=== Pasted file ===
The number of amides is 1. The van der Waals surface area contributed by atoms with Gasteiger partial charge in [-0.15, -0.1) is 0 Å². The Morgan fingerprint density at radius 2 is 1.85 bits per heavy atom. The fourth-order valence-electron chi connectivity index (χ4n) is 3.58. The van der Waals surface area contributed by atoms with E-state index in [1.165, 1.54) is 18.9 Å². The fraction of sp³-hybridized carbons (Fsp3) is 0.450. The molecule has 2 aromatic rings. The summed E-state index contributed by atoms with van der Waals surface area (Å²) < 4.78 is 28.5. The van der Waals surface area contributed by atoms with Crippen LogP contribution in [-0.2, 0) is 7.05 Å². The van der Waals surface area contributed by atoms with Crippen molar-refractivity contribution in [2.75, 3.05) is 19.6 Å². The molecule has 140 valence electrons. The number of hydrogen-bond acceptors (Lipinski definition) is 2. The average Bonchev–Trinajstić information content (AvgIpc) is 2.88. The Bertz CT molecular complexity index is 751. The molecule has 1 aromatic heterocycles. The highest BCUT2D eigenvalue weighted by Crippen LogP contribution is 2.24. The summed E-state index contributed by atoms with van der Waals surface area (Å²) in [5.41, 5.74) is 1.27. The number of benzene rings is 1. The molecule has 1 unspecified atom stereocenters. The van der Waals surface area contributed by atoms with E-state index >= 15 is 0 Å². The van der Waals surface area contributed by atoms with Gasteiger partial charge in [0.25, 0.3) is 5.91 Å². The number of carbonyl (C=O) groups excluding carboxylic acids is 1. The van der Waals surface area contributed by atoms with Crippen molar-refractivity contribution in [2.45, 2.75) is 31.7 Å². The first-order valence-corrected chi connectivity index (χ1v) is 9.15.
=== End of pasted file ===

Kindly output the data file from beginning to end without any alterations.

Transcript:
The number of amides is 1. The van der Waals surface area contributed by atoms with Gasteiger partial charge in [-0.15, -0.1) is 0 Å². The Morgan fingerprint density at radius 2 is 1.85 bits per heavy atom. The fourth-order valence-electron chi connectivity index (χ4n) is 3.58. The van der Waals surface area contributed by atoms with E-state index in [1.165, 1.54) is 18.9 Å². The fraction of sp³-hybridized carbons (Fsp3) is 0.450. The molecule has 2 aromatic rings. The summed E-state index contributed by atoms with van der Waals surface area (Å²) < 4.78 is 28.5. The van der Waals surface area contributed by atoms with Crippen LogP contribution in [-0.2, 0) is 7.05 Å². The van der Waals surface area contributed by atoms with Crippen molar-refractivity contribution in [2.75, 3.05) is 19.6 Å². The molecule has 140 valence electrons. The number of hydrogen-bond acceptors (Lipinski definition) is 2. The average Bonchev–Trinajstić information content (AvgIpc) is 2.88. The Bertz CT molecular complexity index is 751. The molecule has 1 aromatic heterocycles. The highest BCUT2D eigenvalue weighted by Crippen LogP contribution is 2.24. The summed E-state index contributed by atoms with van der Waals surface area (Å²) in [5.41, 5.74) is 1.27. The number of benzene rings is 1. The molecule has 1 unspecified atom stereocenters. The van der Waals surface area contributed by atoms with E-state index >= 15 is 0 Å². The van der Waals surface area contributed by atoms with Gasteiger partial charge in [0.25, 0.3) is 5.91 Å². The number of carbonyl (C=O) groups excluding carboxylic acids is 1. The van der Waals surface area contributed by atoms with Crippen molar-refractivity contribution in [2.45, 2.75) is 31.7 Å². The first-order valence-corrected chi connectivity index (χ1v) is 9.15.